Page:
Scientists Fix A Photosynthetic Glitch In Plants, Boost Crop Growth By 40 Percent

Posted: Jan 6 2019, 2:05pm CST | by , in Latest Science News


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Scientists Fix a Photosynthetic Glitch in Plants, Boost Crop Growth by 40 Percent
Aerial view of the 2017 field trial. Credit: Beau Barber

A team engineered alternate pathways to reroute the energy-expensive process called photorespiration.

Photosynthesis is a fundamental process on earth. During photosynthesis, plants receive light from sun and convert it into energy that fuels their growth. But photosynthesis is not the only chemical reaction that occurs in plants. Many plants have evolved a side reaction called photorespiration that wastes a lot of energy produced during photosynthesis.

"We could feed up to 200 million additional people with the calories lost to photorespiration in the Midwestern U.S. each year," said researcher Donald Ort from University of Illinois at Urbana-Champaign. "Reclaiming even a portion of these calories across the world would go a long way to meeting the 21st Century's rapidly expanding food demands - driven by population growth and more affluent high-calorie diets."

Photosynthesis uses Rubisco - the most prevalent protein on the planet - and sunlight to convert water and carbon dioxide from the air into sugars, oxygen and energy. The protein Rubisco sometimes grabs oxygen molecules instead of carbon dioxide and produces toxic chemicals that slow or stunt plant's growth. To deal with this photosynthetic glitch, photorespiration gets into gear and recycles the toxins. However, the process sucks up a huge portion of the plants' energy along the way.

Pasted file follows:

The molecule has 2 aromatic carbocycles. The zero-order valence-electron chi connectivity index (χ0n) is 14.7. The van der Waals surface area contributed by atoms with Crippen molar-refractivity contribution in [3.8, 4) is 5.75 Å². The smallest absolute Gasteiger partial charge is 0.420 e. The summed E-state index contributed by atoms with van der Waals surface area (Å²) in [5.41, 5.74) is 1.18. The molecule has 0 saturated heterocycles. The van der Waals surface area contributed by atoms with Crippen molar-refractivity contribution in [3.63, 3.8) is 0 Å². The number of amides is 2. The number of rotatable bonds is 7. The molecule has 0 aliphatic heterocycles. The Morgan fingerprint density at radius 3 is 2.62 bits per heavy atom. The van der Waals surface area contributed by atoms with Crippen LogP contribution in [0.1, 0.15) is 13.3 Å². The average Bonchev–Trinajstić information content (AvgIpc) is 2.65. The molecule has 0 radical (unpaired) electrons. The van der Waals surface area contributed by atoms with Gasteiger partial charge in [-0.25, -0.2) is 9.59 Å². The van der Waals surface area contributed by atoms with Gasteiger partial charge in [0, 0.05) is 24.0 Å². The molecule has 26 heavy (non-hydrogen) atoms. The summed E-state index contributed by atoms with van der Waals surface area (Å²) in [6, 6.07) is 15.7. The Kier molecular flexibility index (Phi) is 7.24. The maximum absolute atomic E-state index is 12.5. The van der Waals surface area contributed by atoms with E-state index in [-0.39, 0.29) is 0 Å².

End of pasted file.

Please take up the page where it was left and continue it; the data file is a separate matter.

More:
"Photorespiration is anti-photosynthesis," said lead author and a research molecular biologist Paul South. "It costs the plant precious energy and resources that it could have invested in photosynthesis to produce more growth and yield."

Photorespiration normally takes a complicated route through three compartments in the plant cell and utilizes more than 30 percent of the plant energy. To solve this problem, researchers designed three alternate pathways using different sets of promoters and genes and changed the route of the process. Over two years of field studies, researchers found that modified plants developed faster, grew taller and boost plant growth by 40 percent.

Photorespiration is known to increase with temperature, so carbon dioxide increase in the atmosphere over the 20th century could severely impact photosynthesis process.

“Rubisco has even more trouble picking out carbon dioxide from oxygen as it gets hotter, causing more photorespiration," said co-author Amanda Cavanagh. "Our goal is to build better plants that can take the heat today and in the future, to help equip farmers with the technology they need to feed the world."

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<a href="/latest_stories/all/all/47" rel="author">Hira Bashir</a>
The latest discoveries in science are the passion of Hira Bashir (). With years of experience, she is able to spot the most interesting new achievements of scientists around the world and cover them in easy to understand reporting.




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